News. Alexander Cummings' tavern clock

6th of January, 2017

His name might not be familiar to many, but we all encounter his legacy on a daily basis: Alexander Cumming, the mathematician, inventor, mechanic and watchmaker whose patented creations include the flushing toilet. Cumming’s influence on Dumfries House goes beyond his most ubiquitous legacy though: in the corridor linking the Pink Dining Room and the Earl’s Study, visitors will come across a tavern clock, thought to have been made in his workshop some time between 1750 and 1760.

“It would have originally hung in an important public or civic building or perhaps even a country house,” explains Thomas Breckney, Dumfries House’s Curator’s Assistant, adding that the clock became something of a prototype for timepieces that proved popular a few decades later. “In an attempt to generate revenue for the country, in 1797, William Pitt imposed yet another tax – the clock tax,” he says. “This tax required a payment of five shillings on every clock, even within a private home, two shillings and sixpence on pocket-watches of silver or other metal, and ten shillings on those of gold. As you can imagine this was immensely unpopular and was scrapped after only nine months.”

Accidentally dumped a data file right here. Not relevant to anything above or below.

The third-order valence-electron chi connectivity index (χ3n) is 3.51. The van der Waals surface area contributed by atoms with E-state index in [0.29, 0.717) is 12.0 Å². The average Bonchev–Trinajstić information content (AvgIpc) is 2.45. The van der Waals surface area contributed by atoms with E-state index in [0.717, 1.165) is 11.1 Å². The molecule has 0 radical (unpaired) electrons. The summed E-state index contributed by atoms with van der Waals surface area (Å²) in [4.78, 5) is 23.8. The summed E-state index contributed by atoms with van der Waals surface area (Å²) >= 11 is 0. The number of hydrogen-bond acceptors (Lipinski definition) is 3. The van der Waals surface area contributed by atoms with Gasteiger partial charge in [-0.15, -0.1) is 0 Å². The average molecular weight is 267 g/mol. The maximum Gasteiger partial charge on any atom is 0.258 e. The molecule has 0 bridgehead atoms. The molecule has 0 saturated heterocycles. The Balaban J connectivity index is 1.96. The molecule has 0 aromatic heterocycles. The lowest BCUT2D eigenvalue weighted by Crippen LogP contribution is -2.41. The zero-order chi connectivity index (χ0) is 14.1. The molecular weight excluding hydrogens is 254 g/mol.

Larger clocks such as this became referred to as tavern clocks, as public places were quick to use large clocks so people could get a sense of the time without paying tax. “It wasn’t really until the railways came along that everybody started to rely on standardised time,” adds Breckney.

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